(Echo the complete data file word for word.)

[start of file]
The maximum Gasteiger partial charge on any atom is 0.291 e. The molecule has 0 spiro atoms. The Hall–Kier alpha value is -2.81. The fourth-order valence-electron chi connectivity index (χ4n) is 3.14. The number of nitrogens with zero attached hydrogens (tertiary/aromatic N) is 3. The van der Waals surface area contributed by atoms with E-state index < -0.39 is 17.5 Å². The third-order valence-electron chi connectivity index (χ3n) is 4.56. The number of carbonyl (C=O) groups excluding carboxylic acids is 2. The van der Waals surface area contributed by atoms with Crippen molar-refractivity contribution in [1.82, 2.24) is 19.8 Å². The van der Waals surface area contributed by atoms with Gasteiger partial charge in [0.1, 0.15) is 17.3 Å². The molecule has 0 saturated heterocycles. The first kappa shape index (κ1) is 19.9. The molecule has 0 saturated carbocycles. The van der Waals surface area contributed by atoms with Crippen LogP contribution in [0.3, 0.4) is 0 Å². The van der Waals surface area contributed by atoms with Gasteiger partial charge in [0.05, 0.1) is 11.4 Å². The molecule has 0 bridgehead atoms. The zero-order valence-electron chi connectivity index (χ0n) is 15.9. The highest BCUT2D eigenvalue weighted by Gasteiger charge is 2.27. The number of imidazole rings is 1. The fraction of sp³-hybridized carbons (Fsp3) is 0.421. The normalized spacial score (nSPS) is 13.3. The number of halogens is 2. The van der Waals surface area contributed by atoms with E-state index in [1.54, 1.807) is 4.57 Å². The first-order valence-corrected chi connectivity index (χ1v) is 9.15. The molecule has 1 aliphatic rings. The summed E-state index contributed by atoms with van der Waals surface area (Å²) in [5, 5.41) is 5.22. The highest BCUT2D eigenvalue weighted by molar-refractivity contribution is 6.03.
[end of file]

The maximum Gasteiger partial charge on any atom is 0.291 e. The molecule has 0 spiro atoms. The Hall–Kier alpha value is -2.81. The fourth-order valence-electron chi connectivity index (χ4n) is 3.14. The number of nitrogens with zero attached hydrogens (tertiary/aromatic N) is 3. The van der Waals surface area contributed by atoms with E-state index < -0.39 is 17.5 Å². The third-order valence-electron chi connectivity index (χ3n) is 4.56. The number of carbonyl (C=O) groups excluding carboxylic acids is 2. The van der Waals surface area contributed by atoms with Crippen molar-refractivity contribution in [1.82, 2.24) is 19.8 Å². The van der Waals surface area contributed by atoms with Gasteiger partial charge in [0.1, 0.15) is 17.3 Å². The molecule has 0 saturated heterocycles. The first kappa shape index (κ1) is 19.9. The molecule has 0 saturated carbocycles. The van der Waals surface area contributed by atoms with Crippen LogP contribution in [0.3, 0.4) is 0 Å². The van der Waals surface area contributed by atoms with Gasteiger partial charge in [0.05, 0.1) is 11.4 Å². The molecule has 0 bridgehead atoms. The zero-order valence-electron chi connectivity index (χ0n) is 15.9. The highest BCUT2D eigenvalue weighted by Gasteiger charge is 2.27. The number of imidazole rings is 1. The fraction of sp³-hybridized carbons (Fsp3) is 0.421. The normalized spacial score (nSPS) is 13.3. The number of halogens is 2. The van der Waals surface area contributed by atoms with E-state index in [1.54, 1.807) is 4.57 Å². The first-order valence-corrected chi connectivity index (χ1v) is 9.15. The molecule has 1 aliphatic rings. The summed E-state index contributed by atoms with van der Waals surface area (Å²) in [5, 5.41) is 5.22. The highest BCUT2D eigenvalue weighted by molar-refractivity contribution is 6.03.